There we are, Sepp Blatter has spoken:

    http://news.bbc.co.uk/sport1/hi/football/world_cup_2010/8771294.stm

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  • 41. At 10:41am on 29 Jun 2010, Moray Mint wrote:

    39. ExpectingtheEnd

    • "You continue to report this so-called 'government' as if it had constitutional or political authority.

      In fact of course it has neither."

    Only such authority as gained from the rare fact that more than half those who could be bothered to vote, voted for the constituent parties....

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  • 42. At 10:45am on 29 Jun 2010, Moray Mint wrote:

    36. Looternite

    • "Can't they just have an office down the road in the British Embassy!"

    they are the British Embassy!

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  • 43. At 10:46am on 29 Jun 2010, Anne P wrote:

    Not sure if PM has covered this, tho' I've heard mention elsewhere.

    Plans to create huge industrial agricultural facilities on US lines with many thousands of animals (pigs and cows) held all their lives indoors with never a sight of fresh air, grass or freedom to run around. Of course we are told the highest animal welfare standard will obtain, but how can that be.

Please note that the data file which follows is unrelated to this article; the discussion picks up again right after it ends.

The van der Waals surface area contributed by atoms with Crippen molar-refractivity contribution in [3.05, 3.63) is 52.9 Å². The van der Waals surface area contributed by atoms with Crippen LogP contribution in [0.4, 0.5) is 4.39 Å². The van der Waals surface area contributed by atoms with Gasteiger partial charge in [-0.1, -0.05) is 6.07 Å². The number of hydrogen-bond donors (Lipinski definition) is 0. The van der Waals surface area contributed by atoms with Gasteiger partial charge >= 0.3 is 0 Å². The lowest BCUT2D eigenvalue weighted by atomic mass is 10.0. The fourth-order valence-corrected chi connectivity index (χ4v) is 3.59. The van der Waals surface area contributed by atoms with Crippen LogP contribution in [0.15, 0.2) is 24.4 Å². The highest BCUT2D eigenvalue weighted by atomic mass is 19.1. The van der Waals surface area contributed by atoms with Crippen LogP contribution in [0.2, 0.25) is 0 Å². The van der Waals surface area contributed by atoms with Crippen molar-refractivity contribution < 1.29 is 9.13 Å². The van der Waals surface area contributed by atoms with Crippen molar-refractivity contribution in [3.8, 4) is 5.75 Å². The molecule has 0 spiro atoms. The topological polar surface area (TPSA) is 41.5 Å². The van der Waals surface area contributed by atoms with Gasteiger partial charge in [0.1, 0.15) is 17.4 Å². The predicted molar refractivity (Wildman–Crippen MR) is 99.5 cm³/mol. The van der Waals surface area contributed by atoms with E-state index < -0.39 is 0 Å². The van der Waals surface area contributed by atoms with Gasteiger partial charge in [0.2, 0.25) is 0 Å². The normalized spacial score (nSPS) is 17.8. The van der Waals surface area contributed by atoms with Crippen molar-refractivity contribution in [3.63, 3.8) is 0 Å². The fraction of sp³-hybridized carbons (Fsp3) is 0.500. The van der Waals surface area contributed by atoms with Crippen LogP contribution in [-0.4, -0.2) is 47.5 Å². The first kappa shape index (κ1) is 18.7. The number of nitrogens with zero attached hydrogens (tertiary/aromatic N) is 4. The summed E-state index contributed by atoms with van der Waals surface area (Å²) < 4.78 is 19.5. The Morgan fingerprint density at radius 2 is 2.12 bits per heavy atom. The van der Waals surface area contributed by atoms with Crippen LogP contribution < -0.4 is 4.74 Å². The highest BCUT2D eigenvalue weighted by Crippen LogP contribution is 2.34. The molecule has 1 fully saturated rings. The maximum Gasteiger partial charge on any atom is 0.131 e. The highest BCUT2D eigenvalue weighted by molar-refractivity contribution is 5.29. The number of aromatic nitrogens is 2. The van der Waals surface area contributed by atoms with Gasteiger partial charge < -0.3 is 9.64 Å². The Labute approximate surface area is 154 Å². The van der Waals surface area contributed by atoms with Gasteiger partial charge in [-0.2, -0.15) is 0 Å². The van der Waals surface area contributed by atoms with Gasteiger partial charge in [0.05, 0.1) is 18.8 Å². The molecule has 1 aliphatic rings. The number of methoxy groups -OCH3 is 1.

Local opposition to one of these facilities planned for Derbyshire for example
    http://news.bbc.co.uk/1/hi/england/derbyshire/10440625.stm

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  • 44. At 10:54am on 29 Jun 2010, Looternite wrote:

    42. Moray Mint

    I meant to say an office down the road in the British Embassy to the Republic of Italy. Which is also in Rome.

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  • 45. At 11:07am on 29 Jun 2010, Moray Mint wrote:

    http://en.wikipedia.org/wiki/Intensive_pig_farming

    http://www.learnnc.org/lp/editions/nchist-recent/6168

    Oink!

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  • 46. At 11:16am on 29 Jun 2010, GotToTheEnd wrote:

    http://uk.finance.yahoo.com/q?s=%5EFTSE

    Ah, the markets we're supposed to be placating responding well to this coalition (whom nobody voted for) comprising the Tories and a party nobody voted for - the turncoat Law-Alexander cuts, Micheal Alexander Brown financed quislings.

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  • 47. At 11:26am on 29 Jun 2010, H wrote:

    4 Alan_N